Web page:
Marketing measurement requires tools to make this a reality: You need to connect the dots between the content you publish and the results it produces toward your goal.
And Google Analytics is one the best ways to make this happen. Set it up, and let’s get started.
Open Google Analytics and select Admin.
Create a + New Goal.
Name your goal. I usually name it the metric behind the goal.
Choose your Type as Destination. This way, you’ll track a page view of a specific URL as a conversion. For example, marketing-qualified leads sign up and are directed to a specific page after they convert. So you’ll track visits to that page as conversions toward your goal to generate more leads.
Note there are other Types to choose from, so if another is better suited for your goal, you can read up on those Types here.
In Goal details, enter the slug of the URL, and select Begins with.
If you know the conversion always ends in a specific dollar value earned, you can assign that in the Value. For example, if every marketing-qualified lead provides $50 in revenue, assign that in Value to literally track your marketing ROI.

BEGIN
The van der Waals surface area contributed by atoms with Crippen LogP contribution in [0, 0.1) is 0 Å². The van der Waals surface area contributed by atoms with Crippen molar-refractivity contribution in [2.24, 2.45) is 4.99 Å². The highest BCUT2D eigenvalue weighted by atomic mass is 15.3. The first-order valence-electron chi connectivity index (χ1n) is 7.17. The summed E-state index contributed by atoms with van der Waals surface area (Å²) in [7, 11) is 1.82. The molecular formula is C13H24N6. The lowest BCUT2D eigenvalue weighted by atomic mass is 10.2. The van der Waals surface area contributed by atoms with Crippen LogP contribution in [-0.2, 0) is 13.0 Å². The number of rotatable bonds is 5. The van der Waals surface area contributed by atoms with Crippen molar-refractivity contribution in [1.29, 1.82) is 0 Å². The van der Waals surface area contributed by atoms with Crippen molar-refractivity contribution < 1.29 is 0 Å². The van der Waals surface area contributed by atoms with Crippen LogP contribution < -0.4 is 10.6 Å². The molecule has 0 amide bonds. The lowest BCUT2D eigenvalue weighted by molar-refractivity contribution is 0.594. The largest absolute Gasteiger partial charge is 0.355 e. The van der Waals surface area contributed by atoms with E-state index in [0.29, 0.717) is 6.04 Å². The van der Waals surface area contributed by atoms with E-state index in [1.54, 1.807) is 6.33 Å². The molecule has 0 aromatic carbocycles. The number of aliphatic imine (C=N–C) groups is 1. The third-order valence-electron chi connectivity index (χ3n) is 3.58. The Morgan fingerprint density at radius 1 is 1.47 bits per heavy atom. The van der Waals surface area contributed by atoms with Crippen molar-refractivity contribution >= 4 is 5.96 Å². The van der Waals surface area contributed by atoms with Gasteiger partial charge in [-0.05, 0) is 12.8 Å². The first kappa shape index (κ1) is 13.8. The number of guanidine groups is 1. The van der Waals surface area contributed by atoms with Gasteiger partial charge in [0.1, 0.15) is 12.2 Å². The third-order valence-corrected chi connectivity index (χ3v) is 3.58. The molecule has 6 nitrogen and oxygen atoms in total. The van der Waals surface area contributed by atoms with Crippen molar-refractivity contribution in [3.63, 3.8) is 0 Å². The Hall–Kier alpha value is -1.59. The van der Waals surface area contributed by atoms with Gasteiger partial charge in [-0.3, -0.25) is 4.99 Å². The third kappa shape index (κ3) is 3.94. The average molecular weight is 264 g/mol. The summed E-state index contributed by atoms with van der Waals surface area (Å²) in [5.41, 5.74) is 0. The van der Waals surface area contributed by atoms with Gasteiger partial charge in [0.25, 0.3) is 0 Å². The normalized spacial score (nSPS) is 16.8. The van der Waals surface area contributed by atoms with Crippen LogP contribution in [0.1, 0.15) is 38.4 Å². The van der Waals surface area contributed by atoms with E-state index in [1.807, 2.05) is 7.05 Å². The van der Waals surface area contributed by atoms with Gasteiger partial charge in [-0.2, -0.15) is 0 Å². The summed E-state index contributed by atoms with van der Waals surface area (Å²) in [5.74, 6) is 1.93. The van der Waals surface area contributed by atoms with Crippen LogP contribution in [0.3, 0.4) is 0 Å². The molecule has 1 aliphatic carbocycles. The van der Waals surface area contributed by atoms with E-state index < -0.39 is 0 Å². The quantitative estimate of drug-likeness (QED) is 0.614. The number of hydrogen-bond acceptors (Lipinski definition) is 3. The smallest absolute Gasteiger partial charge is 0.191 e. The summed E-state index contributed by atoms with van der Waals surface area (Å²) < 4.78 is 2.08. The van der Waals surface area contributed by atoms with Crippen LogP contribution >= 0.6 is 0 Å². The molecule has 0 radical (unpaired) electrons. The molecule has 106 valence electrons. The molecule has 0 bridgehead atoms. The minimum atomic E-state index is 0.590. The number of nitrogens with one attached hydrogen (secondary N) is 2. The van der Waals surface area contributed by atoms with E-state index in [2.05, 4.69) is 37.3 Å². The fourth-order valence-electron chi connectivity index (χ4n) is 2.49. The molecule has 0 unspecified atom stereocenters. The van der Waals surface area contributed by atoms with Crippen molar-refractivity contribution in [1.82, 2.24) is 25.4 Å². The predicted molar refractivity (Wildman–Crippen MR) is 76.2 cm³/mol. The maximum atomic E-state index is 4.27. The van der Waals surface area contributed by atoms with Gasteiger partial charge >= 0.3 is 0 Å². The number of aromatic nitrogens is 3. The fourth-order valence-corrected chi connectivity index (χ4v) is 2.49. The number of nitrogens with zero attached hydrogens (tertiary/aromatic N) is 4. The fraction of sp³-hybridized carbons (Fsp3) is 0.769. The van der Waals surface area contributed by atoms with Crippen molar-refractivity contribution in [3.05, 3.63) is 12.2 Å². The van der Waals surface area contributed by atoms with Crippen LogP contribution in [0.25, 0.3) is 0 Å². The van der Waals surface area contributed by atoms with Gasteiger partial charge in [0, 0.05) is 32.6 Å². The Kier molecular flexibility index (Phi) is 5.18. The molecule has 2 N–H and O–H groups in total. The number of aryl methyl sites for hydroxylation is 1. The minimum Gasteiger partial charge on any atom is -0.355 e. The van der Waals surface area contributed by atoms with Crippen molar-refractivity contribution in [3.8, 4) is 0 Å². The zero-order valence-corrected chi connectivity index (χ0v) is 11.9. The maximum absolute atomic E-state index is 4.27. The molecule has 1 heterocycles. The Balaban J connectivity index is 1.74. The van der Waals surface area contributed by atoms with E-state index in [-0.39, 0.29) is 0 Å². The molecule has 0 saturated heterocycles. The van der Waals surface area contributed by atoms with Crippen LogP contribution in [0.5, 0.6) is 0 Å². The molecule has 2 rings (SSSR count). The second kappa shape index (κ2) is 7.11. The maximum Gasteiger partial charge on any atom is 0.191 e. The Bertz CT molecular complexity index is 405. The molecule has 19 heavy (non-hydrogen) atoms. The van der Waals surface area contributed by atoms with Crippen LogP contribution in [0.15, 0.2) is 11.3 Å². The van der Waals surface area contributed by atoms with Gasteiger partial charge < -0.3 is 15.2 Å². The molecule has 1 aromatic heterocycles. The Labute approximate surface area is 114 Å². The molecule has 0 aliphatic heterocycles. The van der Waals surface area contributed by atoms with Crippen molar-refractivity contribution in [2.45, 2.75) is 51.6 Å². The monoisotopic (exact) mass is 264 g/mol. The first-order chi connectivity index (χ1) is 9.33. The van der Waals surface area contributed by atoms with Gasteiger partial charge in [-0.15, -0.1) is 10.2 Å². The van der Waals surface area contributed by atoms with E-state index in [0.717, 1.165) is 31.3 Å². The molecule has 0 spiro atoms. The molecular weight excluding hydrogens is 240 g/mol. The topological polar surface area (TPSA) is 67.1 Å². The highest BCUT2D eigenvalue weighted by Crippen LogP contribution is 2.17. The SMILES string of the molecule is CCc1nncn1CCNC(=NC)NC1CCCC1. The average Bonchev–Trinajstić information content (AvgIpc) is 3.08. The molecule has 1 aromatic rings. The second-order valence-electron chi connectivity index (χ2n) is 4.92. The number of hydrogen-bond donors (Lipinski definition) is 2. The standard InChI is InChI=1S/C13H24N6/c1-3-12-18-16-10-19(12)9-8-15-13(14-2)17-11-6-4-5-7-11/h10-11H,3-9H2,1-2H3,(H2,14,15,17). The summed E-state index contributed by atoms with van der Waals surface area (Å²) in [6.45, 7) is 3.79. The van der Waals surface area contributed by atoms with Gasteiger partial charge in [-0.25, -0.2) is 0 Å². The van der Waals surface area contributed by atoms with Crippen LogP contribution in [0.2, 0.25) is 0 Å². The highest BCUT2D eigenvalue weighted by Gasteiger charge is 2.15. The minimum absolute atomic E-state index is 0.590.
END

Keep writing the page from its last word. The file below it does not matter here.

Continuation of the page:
Save the Goal.
Awesome! Your goal is set up, so now it’s time to plan the way you’ll view the content that influences that conversion. You’ll do that with a Google Analytics Custom Report.
In Google Analytics, select Customization and then choose Custom Reports.
Create a + New Custom Report.
Write a Title for your Custom Report. I usually name this the same as your goal.
In Metric Groups, search for your Goal name. Choose the Goal Completion option of your Goal.
In Dimension Drilldowns, search for Goal Previous Step – 1. This will show you the URL of the piece they saw immediately before converting.
Now you will see all of the content that has generated results toward your goal. From here, you can analyze what worked (and what didn’t) so you can boost your effectiveness + efficiency.
Congrats! You’ve not only set a marketing goal, but now have a way to measure how the content you produce influences that metric.
Continue to Chapter 3 to learn how to do a strengths, weaknesses, opportunities, and threats (SWOT) analysis that will help you plan how your content will capture your audience’s interests way better than your competition’s